As I work my way through my stores - I am starting to discover the back of the freezer.  Always a scary trip.  I got excited, thinking I had found a bag of blueberries only to discover they were gooseberries.  Once all this cleaning out, yard sale, garden putting-in business is over, I am going to have to deal with the three types of currants and large bag of gooseberries I have come across in the frosty depths of my freezer.  My goal is to defrost it in early summer.

The previous owners of my small abode must have had mush for brains.  They planted Barberry bushes smack-dab against the full length of the front of the house.  Every spring and fall, I am lacerated as I try to remove/put on my window screens.  I have been trying to kill these things for nine years.  I have just made them stronger - evil plants.  In my latest attempt, I whacked them down to within eight inches of the ground, then went on Freecycle and said that anyone who wanted to dig them up was welcome to them.  I then received a tsk-tsk email informing me that they are deemed an invasive species and are not allowed to enter most places (like Vermont).  That was all I needed to hear.  I have put "Decimate/Dig Up/Destroy Barberry Bushes" on The List.  I need to find something that will do well in shade and lousy soil and that will not gash me to within an inch of my life.  All suggestions are welcome.

Monday, May 11, 2015

Family, Farinata and Flummoxed.

I got to spend some quality time with my youngest DS (Dear Sister, Spiderjohn - just in case you think I have a son stuck in a closet somewhere...), where we enjoyed a fabulous repast and shared a bottle of very fine champagne.  The dogs got to throw themselves at their Auntie Cynthia - I do notice how Scrappy leans heavily into friends and family, while casting the stink eye at me.  He is such a character.

My mother, when asked what she would like to do for her day, said that she wanted to go on a picnic.  So, on a picnic we went!  I had found a very nice, new little stream-side park that was near their house.  The ground wasn't too uneven, the picnic tables were new, it had a great view of one of the many covered bridges that grace Vermont.  DS and I put together some GF oven fried chicken, deviled eggs, a tossed vegetable salad and lemonade.  I have a great picnic kit that does not see enough action, so we had a table cloth, cloth napkins, plates and flatware to boot!  It was peaceful and the air was filled with birdsong.  The only blot on the landscape was a fisherman on the opposite side of the stream who decided to practically strip naked while he fished.  And there was a LOT of pink naked on that fella.  After lunch we sat on a bench by the river and enjoyed most of the view.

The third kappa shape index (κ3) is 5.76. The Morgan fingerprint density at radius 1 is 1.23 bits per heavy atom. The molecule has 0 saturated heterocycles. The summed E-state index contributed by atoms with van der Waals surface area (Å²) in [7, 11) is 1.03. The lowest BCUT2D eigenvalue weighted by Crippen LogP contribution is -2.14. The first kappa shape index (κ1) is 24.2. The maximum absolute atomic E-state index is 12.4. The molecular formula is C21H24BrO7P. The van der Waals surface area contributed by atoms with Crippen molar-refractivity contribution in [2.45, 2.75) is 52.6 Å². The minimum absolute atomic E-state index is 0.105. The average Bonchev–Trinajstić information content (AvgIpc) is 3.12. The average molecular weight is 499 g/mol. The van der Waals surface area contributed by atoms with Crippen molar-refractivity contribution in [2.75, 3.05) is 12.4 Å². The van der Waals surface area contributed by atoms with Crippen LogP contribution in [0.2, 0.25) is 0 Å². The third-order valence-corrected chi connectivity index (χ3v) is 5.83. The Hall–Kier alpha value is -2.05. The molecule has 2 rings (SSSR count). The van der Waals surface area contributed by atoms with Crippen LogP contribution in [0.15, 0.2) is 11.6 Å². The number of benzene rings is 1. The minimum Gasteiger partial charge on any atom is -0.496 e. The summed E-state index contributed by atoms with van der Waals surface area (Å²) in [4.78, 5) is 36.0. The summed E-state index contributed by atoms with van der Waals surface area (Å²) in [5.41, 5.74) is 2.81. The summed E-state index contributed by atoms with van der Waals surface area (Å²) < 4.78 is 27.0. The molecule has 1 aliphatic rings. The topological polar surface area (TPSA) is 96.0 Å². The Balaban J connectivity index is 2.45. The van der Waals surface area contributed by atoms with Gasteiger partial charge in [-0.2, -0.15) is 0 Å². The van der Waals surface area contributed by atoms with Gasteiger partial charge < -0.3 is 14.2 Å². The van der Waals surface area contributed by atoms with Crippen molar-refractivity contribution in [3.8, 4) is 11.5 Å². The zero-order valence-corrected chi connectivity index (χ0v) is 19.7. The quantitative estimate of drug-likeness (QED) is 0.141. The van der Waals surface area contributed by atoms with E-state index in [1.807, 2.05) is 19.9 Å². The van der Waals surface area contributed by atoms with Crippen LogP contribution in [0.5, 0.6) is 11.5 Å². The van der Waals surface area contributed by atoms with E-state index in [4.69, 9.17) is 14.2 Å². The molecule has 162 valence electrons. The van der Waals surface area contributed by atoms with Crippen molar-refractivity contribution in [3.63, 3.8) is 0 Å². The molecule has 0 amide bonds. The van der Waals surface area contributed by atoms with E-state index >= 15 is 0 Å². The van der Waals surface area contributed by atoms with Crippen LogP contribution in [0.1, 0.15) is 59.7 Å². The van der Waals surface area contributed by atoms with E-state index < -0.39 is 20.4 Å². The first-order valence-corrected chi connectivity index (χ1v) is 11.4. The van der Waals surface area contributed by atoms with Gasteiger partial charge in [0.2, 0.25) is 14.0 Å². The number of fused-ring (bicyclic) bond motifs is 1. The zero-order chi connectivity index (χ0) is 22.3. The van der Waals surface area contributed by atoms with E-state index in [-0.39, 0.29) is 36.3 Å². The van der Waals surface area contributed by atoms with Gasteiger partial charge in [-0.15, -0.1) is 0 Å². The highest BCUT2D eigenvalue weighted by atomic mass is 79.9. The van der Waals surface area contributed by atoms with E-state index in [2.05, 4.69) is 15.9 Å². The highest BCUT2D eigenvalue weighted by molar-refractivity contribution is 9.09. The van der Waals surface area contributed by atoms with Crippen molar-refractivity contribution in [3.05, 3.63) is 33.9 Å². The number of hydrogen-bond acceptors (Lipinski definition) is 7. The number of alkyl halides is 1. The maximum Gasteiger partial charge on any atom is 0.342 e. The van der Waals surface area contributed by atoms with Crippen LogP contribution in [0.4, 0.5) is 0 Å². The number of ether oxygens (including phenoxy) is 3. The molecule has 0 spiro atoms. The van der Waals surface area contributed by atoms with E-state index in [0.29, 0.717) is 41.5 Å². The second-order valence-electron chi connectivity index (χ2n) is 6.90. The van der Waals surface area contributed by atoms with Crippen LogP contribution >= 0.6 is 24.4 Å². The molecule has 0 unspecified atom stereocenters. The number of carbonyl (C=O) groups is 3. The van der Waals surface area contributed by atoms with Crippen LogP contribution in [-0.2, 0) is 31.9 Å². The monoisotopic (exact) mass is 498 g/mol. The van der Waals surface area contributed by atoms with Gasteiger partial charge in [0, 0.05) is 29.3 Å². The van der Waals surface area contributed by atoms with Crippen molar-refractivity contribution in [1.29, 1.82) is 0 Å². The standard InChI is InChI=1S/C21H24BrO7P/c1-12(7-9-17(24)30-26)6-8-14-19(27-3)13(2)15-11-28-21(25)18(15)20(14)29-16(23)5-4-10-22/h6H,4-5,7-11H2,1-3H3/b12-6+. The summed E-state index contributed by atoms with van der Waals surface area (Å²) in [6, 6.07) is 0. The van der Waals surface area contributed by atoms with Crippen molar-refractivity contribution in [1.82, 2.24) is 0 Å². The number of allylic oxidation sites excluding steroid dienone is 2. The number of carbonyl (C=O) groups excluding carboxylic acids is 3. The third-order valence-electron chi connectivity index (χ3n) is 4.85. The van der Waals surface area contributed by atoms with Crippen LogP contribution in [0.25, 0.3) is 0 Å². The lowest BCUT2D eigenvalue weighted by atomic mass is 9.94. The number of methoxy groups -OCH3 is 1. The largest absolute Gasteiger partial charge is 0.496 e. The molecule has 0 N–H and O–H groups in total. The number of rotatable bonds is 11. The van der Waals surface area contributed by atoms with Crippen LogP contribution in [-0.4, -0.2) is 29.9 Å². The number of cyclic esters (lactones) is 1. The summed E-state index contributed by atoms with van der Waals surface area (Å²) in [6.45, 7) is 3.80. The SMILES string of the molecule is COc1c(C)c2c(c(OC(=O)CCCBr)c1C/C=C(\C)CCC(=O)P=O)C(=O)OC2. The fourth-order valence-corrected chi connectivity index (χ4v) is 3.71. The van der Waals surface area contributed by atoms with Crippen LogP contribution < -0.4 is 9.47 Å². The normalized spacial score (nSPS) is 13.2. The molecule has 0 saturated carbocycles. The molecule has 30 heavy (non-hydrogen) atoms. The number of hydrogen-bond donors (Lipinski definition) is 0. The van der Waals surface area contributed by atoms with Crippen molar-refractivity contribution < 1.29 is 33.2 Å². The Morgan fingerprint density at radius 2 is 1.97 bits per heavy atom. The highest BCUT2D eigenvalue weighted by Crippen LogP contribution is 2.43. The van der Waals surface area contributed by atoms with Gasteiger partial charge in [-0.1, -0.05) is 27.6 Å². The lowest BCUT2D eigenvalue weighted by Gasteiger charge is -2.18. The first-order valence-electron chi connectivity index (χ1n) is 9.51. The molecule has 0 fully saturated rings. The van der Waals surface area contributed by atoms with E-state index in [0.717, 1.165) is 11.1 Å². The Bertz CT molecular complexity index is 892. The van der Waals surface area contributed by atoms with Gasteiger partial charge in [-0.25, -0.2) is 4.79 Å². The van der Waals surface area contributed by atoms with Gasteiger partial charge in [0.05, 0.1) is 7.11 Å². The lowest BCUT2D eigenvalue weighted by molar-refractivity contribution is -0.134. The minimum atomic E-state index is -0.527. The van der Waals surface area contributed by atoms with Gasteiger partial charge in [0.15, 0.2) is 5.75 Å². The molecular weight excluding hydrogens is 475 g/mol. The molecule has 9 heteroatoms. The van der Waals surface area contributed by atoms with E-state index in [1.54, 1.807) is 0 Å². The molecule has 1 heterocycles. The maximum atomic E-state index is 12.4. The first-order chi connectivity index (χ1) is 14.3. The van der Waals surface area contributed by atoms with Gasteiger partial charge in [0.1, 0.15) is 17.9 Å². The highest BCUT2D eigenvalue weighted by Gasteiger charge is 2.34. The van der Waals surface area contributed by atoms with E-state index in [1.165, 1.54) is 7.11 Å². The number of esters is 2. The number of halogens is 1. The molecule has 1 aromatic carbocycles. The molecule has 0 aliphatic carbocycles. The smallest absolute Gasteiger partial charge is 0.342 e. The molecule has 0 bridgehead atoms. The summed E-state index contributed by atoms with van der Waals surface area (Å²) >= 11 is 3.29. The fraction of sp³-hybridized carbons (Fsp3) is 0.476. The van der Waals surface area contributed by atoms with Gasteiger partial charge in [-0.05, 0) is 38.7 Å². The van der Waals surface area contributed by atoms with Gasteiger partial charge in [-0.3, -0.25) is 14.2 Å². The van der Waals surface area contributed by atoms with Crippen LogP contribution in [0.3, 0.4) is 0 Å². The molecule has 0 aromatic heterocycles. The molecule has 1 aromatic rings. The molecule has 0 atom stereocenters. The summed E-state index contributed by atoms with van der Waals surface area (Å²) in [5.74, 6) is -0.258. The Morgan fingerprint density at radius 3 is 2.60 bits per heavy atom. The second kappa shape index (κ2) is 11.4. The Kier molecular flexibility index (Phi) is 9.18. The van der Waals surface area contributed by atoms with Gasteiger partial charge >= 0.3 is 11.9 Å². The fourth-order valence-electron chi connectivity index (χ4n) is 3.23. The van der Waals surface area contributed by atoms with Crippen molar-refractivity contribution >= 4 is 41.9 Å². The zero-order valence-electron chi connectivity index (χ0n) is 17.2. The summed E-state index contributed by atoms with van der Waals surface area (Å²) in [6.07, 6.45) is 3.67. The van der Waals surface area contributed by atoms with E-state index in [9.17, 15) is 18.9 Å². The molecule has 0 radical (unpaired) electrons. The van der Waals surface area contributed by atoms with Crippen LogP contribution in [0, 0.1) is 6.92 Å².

Photo thanks to my DS.
The rest of the weekend was spent in pure, unadulterated labor.  The temperature was 87 in the shade (Spring, hast thou forsaken us?  Yes, indeedy.) so I didn't get as much done as I had hoped.  I am not good in heat and humidity, which is why I tend to stick to wintry places.  I did get my beans and cukes in, two out of three potatoes planted (trying Rose Finn and French fingerlings this year), planted a Bleeding Heart near the front deck, did copious amounts of laundry, and then forced myself to stop at 4 (it wasn't a hard sell this time) so that I could do chores, take a shower and share a bottle of wine with a friend.  Since she and I have the same breakneck schedule on weekends, I knew that neither one of us would stop to eat - so I whipped up my favorite finger food:  farinata and tapanade.  The farinata is a type of flat bread that takes less than an hour to prepare and is a wonderful vessel for toppings.  The tapanade was out of desperation, as I thought I had enough feta cheese for a whipped feta dip, but was mistaken.  So, out came the olives and capers, chopped with a splash of sherry vinegar and a glug of EVO.

The farinata is very simple to make:

2 cups of garbanzo bean flour
1 tsp sea salt
bunch of grinds of black pepper
3 tablespoons of grated cheese (I use Asiago)
7 tablespoons of EVO, divided
1-3/4 cup of water

Mix flour, salt, pepper, cheese in a bowl.  Stir in water and 3 tablespoons of EVO and mix until smooth.  Cover and let sit at room temperature for a half hour, allowing the water to be absorbed-ish.  Preheat your oven to 400 degrees F, pour the remaining EVO into a large, flat, oven-proof pan - like a pizza pan, although I've used a large cast iron skillet and have settled on my paella pan.  Put the pan in the over to heat the oil.  Remove the pan from the oven, pour in the batter, and put it back in the oven for 10 minutes, or until golden.  Take it out and let it cool to room temperature.  Cut in wedges.

It travels well, too:
Today's lunch.
After all my smugness, I removed the screen door top from my cold frame to water the spinach was gone.  Vamoosky.  Eaten to the ground.  Bloody rodents.  I am going to try and reseed it in the hooped bed and hope for SOME spinach this year.  I really don't know why I keep trying...

Sunday, May 10, 2015

Momsie's Day

Even at this tender age, I was
not a beach girl.  Note expression.
(Doesn't Mom look like Jackie K?)

I like to think that I celebrate my mother every day.  I love her to pieces and am very happy and lucky that she is still such a big part of my life.  My youngest sis found this photograph of Mom and me.  It made my heart just rocket right up and lodge in my throat.

Happy Mother's Day to my own, sweet mother and to all the rest of you wonderful gals out there!

Friday, May 8, 2015

Egads! Eating and Elocution.

Egads!  The only moisture has been
heavy fog on my way to work in the morning!